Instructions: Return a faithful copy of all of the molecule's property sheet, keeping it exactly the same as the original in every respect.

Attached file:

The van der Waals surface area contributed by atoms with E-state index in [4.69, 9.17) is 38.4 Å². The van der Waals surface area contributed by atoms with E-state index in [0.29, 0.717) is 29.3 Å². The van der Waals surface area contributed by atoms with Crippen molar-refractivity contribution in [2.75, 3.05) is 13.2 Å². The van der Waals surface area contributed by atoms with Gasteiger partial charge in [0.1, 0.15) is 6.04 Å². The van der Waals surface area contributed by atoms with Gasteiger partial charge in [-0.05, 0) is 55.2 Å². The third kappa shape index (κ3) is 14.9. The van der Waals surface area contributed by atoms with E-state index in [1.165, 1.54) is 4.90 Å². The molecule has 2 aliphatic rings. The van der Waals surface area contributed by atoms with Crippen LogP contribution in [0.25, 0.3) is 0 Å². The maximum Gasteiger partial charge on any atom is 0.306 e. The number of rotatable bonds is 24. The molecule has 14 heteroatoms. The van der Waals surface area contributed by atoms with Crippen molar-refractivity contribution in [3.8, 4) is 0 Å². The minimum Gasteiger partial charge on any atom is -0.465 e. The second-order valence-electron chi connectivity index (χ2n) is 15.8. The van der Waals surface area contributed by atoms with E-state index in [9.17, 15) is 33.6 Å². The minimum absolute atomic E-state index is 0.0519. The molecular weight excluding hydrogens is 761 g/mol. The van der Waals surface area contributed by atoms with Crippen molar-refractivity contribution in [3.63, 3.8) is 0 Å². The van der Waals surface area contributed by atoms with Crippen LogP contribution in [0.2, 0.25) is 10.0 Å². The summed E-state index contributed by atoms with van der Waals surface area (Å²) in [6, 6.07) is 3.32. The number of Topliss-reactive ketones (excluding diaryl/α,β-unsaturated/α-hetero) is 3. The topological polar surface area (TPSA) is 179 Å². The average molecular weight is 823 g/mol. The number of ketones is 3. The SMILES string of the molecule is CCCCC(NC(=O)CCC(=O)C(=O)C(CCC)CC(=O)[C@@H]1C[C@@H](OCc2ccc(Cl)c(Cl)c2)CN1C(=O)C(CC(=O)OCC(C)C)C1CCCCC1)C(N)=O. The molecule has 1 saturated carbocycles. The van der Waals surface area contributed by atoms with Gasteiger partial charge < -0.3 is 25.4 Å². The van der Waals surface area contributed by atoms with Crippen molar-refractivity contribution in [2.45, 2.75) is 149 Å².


The van der Waals surface area contributed by atoms with E-state index in [4.69, 9.17) is 38.4 Å². The van der Waals surface area contributed by atoms with E-state index in [0.29, 0.717) is 29.3 Å². The van der Waals surface area contributed by atoms with Crippen molar-refractivity contribution in [2.75, 3.05) is 13.2 Å². The van der Waals surface area contributed by atoms with Gasteiger partial charge in [0.1, 0.15) is 6.04 Å². The van der Waals surface area contributed by atoms with Gasteiger partial charge in [-0.05, 0) is 55.2 Å². The third kappa shape index (κ3) is 14.9. The van der Waals surface area contributed by atoms with E-state index in [1.165, 1.54) is 4.90 Å². The molecule has 2 aliphatic rings. The van der Waals surface area contributed by atoms with Crippen LogP contribution in [0.25, 0.3) is 0 Å². The maximum Gasteiger partial charge on any atom is 0.306 e. The number of rotatable bonds is 24. The molecule has 14 heteroatoms. The van der Waals surface area contributed by atoms with Crippen molar-refractivity contribution in [3.8, 4) is 0 Å². The minimum Gasteiger partial charge on any atom is -0.465 e. The second-order valence-electron chi connectivity index (χ2n) is 15.8. The van der Waals surface area contributed by atoms with E-state index in [9.17, 15) is 33.6 Å². The minimum absolute atomic E-state index is 0.0519. The molecular weight excluding hydrogens is 761 g/mol. The van der Waals surface area contributed by atoms with Crippen molar-refractivity contribution in [3.63, 3.8) is 0 Å². The van der Waals surface area contributed by atoms with Crippen LogP contribution in [0.2, 0.25) is 10.0 Å². The summed E-state index contributed by atoms with van der Waals surface area (Å²) in [6, 6.07) is 3.32. The number of Topliss-reactive ketones (excluding diaryl/α,β-unsaturated/α-hetero) is 3. The topological polar surface area (TPSA) is 179 Å². The average molecular weight is 823 g/mol. The number of ketones is 3. The SMILES string of the molecule is CCCCC(NC(=O)CCC(=O)C(=O)C(CCC)CC(=O)[C@@H]1C[C@@H](OCc2ccc(Cl)c(Cl)c2)CN1C(=O)C(CC(=O)OCC(C)C)C1CCCCC1)C(N)=O. The molecule has 1 saturated carbocycles. The van der Waals surface area contributed by atoms with Gasteiger partial charge < -0.3 is 25.4 Å². The van der Waals surface area contributed by atoms with Crippen molar-refractivity contribution in [2.45, 2.75) is 149 Å².